Manny Garcia
Modesto, Ca.
I hope I'm not being presumptuous getting in on this conversation -- I too grew up in Newark and Union and WNEW was my favorite station as well, and William B. Williams is a legend in broadcasting. He took over "Make Believe Ballroom" after Jerry Marshall left the station in early 1957 (Jerry started on WMGM 1050 on March 18, 1957); and Jerry had inherited the show when Martin Block went over to WOR.

Am I correct that the song "Make Believe Ballroom" was written and composed especially for Martin Block by Glenn Miller?

One of my memories of William B. was his comment on The Marcels' version of "Blue Moon" (which he never played) that had just been released, that "these groups that call themselves the Earaches ruin classic songs."

Do you guys remember when Al Collins had the night-time show on WNEW?

When I started college in Kentucky in 1965, every once in a while I was able to pick up WNEW at night-time and early in the morning. The last morning broadcast I was able to hear was Claven and Finch -- those guys were nuts! But I loved every minute!

Hi Skip,

Wasn't Al Collins billed as Al 'Jazbo' Collins?

Hi Bill,

Yes, I'd forgotten the "Jazzbo" moniker. There is so much about NYC radio to remember!

October 27, 2004 06:44AM
Bill C:

Noted your lament about the lack of information about WNEW on the internet. Type in "We Die At Dawn" (a book written by Gene Klaven of Klaven and Finch), and several links will show up. Also check out "DCNYRadio Memory Bank" or "WNEW 1130 in New York". There's a bit of info there.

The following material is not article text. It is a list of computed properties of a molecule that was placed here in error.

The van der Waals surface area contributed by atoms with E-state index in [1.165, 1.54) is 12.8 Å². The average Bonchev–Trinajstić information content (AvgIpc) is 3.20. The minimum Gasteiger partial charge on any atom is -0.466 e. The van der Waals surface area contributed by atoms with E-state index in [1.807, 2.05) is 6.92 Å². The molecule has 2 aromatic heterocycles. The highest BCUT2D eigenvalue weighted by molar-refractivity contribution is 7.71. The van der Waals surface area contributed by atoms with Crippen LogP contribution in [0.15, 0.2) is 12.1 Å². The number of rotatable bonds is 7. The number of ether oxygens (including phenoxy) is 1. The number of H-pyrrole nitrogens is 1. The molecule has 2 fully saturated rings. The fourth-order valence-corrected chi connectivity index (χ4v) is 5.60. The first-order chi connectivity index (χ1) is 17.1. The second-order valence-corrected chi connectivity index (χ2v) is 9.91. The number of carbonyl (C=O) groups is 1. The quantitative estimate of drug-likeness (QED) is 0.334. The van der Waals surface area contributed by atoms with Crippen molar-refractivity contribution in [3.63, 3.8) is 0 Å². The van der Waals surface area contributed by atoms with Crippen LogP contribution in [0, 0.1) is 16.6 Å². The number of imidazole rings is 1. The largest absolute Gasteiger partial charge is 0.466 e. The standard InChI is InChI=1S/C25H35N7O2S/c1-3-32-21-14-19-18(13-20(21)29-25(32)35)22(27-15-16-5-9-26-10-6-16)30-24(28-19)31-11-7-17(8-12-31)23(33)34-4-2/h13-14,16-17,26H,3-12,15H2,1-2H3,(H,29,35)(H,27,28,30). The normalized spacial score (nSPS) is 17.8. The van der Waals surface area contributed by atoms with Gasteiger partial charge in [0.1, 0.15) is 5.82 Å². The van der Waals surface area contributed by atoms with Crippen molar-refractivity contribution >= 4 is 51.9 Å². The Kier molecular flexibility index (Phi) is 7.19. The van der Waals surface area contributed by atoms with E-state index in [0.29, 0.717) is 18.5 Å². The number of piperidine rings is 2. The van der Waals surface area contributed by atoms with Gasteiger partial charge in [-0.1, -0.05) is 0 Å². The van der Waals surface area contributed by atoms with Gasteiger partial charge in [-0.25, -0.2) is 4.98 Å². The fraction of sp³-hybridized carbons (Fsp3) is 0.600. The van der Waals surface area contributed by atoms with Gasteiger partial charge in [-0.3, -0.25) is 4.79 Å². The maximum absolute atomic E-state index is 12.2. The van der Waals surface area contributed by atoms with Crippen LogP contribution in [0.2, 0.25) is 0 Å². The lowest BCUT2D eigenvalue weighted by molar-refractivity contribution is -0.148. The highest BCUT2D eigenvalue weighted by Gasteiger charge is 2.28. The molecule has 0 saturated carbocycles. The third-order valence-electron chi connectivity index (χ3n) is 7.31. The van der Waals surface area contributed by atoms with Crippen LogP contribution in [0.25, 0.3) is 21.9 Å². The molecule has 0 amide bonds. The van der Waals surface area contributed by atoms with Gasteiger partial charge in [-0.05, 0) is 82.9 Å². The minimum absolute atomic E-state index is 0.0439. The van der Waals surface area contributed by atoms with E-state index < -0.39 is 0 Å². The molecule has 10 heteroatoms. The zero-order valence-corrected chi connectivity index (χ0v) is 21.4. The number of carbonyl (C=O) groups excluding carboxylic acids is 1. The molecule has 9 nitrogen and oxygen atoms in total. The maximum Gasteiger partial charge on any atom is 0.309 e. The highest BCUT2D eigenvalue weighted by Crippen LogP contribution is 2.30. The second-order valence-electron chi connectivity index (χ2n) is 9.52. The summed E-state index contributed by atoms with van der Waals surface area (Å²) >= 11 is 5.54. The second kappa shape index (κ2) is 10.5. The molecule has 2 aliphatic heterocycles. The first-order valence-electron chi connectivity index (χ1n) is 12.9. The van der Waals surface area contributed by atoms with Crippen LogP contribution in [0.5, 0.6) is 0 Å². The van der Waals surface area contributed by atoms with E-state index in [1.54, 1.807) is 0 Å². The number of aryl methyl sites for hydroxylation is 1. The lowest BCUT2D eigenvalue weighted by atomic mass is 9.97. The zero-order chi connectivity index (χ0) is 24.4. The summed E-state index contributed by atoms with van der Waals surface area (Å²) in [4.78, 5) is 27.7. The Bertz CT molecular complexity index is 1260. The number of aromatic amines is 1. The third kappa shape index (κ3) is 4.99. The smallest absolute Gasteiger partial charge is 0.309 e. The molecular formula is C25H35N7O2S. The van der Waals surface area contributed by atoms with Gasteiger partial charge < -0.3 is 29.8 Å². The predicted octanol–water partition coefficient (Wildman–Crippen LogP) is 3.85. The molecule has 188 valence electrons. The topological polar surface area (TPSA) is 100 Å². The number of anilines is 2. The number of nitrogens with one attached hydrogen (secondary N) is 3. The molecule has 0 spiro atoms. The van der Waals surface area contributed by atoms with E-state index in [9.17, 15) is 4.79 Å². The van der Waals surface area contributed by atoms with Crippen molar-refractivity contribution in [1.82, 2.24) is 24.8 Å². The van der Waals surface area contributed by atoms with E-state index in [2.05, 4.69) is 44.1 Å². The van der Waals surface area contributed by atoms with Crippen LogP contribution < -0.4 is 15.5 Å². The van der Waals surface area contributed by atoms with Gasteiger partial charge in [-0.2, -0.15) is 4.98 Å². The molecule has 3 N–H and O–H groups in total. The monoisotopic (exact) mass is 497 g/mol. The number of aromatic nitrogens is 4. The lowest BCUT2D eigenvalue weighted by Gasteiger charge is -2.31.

Skip Borsos
Thanks for the tip. I will check it out!
A couple of radio notes. In 1974 when Peggy lost quite a bit of weight she appeared on radio with William B. Williams talking about "Lite Salt" and he marveled at how "the elegant one" looked. I also remember when Jonathan Schwartz, also then on WNEW, invited Peggy for a heavily publicized studio interview on his show in the 1970s and she didn't show up because of a scheduling snafu. He really lashed into her and her booking agent since he had promoted the spot all week. He later then apologized and subsequently praised her musicianship after her passing.

That is a very interesting story about Jonathan Schwartz and Peggy Lee in 1974. These days you can hear Mr. Schwartz Saturday and Sunday on WNYC (NY Public Radio, also carried on XM Satellite Radio) for four hours per day. He has an excellent program that pays respect to those artists we associate with the American Songbook, and introduces you to the great artists who are carrying on this tradition today.